Study reveals common causes of corruption in South Africa

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A number of South Africa’s public sector buyers have accepted kickbacks in exchange for rigging tenders, according to a report highlighting levels of corruption.

The study by the Public Service Commission (PSC) focused on the most common types of corruption in the country’s national and provincial governments based on 7,766 incidences reported on the National Anti-Corruption Hotline between September 2004 and June 2010.

Having identified 11 types of corruption during this period, the PSC found 720 cases of “procurement irregularities” in the two public bodies, nine national departments and three provincial governments that were selected at random for scrutiny.

Procurement irregularities chiefly involved officials awarding government tenders without following policies and procedures. There were also, however, examples of buyers awarding contracts to friends and family or rigging tenders in exchange for kickbacks. In other instances purchasing officials had disclosed classified information to contractors or service providers, or a contractor or supplier had falsified standards certificates or paid bribes. Sometimes tender specifications were ignored or altered to the advantage of a particular bidder.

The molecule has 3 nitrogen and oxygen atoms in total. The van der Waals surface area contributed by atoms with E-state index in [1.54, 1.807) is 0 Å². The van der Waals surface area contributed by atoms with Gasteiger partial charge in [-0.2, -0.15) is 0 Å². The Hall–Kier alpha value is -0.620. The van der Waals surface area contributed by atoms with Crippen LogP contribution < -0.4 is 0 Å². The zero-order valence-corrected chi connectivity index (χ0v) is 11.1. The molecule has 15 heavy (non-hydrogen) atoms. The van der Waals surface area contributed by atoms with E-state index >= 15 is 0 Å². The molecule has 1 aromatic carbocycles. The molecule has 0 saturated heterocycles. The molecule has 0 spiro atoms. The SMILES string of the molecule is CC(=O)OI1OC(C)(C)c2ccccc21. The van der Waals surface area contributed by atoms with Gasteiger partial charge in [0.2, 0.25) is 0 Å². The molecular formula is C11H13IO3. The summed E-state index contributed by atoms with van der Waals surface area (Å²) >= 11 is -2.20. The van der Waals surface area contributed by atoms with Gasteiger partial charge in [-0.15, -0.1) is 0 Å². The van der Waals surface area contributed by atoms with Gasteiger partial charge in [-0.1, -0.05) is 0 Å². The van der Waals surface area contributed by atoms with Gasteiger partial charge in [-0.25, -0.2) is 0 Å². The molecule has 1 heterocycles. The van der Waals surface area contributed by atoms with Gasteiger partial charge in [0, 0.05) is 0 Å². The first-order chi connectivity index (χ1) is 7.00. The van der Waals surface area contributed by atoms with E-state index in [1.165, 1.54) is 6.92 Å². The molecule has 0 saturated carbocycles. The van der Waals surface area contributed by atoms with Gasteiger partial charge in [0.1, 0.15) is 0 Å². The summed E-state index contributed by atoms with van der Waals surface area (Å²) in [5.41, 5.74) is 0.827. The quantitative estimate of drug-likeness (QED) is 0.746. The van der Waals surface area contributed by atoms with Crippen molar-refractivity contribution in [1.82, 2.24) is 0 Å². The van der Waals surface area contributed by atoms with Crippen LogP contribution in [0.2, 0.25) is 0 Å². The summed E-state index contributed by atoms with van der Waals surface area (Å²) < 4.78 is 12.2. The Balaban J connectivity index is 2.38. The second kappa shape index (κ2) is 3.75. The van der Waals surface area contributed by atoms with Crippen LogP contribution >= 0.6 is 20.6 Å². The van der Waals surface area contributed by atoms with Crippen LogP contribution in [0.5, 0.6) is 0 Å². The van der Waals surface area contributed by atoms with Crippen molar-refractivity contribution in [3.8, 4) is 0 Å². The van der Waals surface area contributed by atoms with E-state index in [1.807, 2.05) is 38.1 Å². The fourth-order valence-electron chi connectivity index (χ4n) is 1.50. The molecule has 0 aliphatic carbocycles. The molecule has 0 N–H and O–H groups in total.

Problems the report identified included:
• A lack of ‘declaration of interest’ procedures or policies for accepting gifts,
• Failure to enforce internal disciplinary measures against purchasing staff,
• A lack of prosecutions of companies involved in corrupt practices,
• No mechanism to blacklist offenders found to be involved in fraud.

The commission said internal controls in the areas of procurement and financial management should be strengthened. It recommended that departments periodically conduct surprise procurement audits of selected projects to identify weaknesses and malpractices in purchasing processes.

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